Cervantes Prize won by Jose Manuel Caballero Bonald
Spanish poet and essayist Jose Manual Caballero Bonald has been awarded the Cervantes Prize, the highest literary honour in the Spanish-speaking world.
The 86-year-old was one of Spain's leading novelists of the 1950s and 1960s, devoting his work to the country's social situation at the time.
The jury said he was awarded the prize for helping "enrich the Hispanic literary legacy".
The prestigious award comes with a 125,000 euro (£101,000) cash prize.
Jury president Dario Villanueva, praised the poet as a "teller and creator of stories, and a maestro in the use of the language".
The Cadiz-born writer is considered one of the most important of the so-called Generation of 1950 - the first generation of writers who did not fight in the Spanish Civil War but lived through the following years of poverty and government repression led by General Francisco Franco.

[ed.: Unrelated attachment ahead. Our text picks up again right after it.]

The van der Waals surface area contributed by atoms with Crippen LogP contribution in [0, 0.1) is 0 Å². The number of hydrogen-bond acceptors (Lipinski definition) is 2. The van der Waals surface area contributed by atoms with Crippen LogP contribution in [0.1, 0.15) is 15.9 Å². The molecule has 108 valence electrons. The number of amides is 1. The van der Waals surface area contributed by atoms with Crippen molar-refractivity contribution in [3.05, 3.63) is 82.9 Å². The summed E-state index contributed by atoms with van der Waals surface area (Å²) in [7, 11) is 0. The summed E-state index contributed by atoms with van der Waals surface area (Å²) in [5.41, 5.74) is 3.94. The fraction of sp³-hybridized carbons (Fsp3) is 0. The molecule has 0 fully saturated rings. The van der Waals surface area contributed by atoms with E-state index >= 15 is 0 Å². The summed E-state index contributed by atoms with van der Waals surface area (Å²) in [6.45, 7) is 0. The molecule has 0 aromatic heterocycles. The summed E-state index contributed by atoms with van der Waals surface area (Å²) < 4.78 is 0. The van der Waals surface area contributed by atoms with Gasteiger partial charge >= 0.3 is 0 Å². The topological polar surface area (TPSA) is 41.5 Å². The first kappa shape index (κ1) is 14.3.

His works include the poetry collection Manual de infractores" (Offenders' Manual), which stands as a call for dissent, rebelliousness and non-conformism.
However, the writer resisted the Generation of 1950 label, saying it served only to help historians in putting together literary encyclopaedias.
The Cervantes Prize, which was first handed out in 1976, generally alternates between Spanish and Latin American writers.
Last year, it went to Chilean poet Nicanor Parra.
Previous winners include Carlos Fuentes of Mexico, and Nobel Prize winners Mario Vargas Llosa of Peru and Spain's late Camilo Jose Cela.